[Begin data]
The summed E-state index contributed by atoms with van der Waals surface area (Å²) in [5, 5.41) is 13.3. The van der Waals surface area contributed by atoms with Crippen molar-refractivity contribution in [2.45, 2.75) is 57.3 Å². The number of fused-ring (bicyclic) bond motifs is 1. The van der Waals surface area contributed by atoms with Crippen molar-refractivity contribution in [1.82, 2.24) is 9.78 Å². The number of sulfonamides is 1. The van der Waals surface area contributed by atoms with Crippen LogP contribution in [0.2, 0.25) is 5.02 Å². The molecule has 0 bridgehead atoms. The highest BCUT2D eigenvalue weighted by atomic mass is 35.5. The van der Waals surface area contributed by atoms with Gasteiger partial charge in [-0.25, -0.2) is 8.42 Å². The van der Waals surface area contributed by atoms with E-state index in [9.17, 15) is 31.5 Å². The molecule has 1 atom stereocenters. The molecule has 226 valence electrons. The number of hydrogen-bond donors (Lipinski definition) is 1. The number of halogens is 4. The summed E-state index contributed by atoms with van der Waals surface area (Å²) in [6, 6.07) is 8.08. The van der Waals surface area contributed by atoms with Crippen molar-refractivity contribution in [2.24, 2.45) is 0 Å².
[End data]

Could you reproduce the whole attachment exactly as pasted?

The summed E-state index contributed by atoms with van der Waals surface area (Å²) in [5, 5.41) is 13.3. The van der Waals surface area contributed by atoms with Crippen molar-refractivity contribution in [2.45, 2.75) is 57.3 Å². The number of fused-ring (bicyclic) bond motifs is 1. The van der Waals surface area contributed by atoms with Crippen molar-refractivity contribution in [1.82, 2.24) is 9.78 Å². The number of sulfonamides is 1. The van der Waals surface area contributed by atoms with Crippen LogP contribution in [0.2, 0.25) is 5.02 Å². The molecule has 0 bridgehead atoms. The highest BCUT2D eigenvalue weighted by atomic mass is 35.5. The van der Waals surface area contributed by atoms with Gasteiger partial charge in [-0.25, -0.2) is 8.42 Å². The van der Waals surface area contributed by atoms with E-state index in [9.17, 15) is 31.5 Å². The molecule has 1 atom stereocenters. The molecule has 226 valence electrons. The number of hydrogen-bond donors (Lipinski definition) is 1. The number of halogens is 4. The summed E-state index contributed by atoms with van der Waals surface area (Å²) in [6, 6.07) is 8.08. The van der Waals surface area contributed by atoms with Crippen molar-refractivity contribution in [2.24, 2.45) is 0 Å².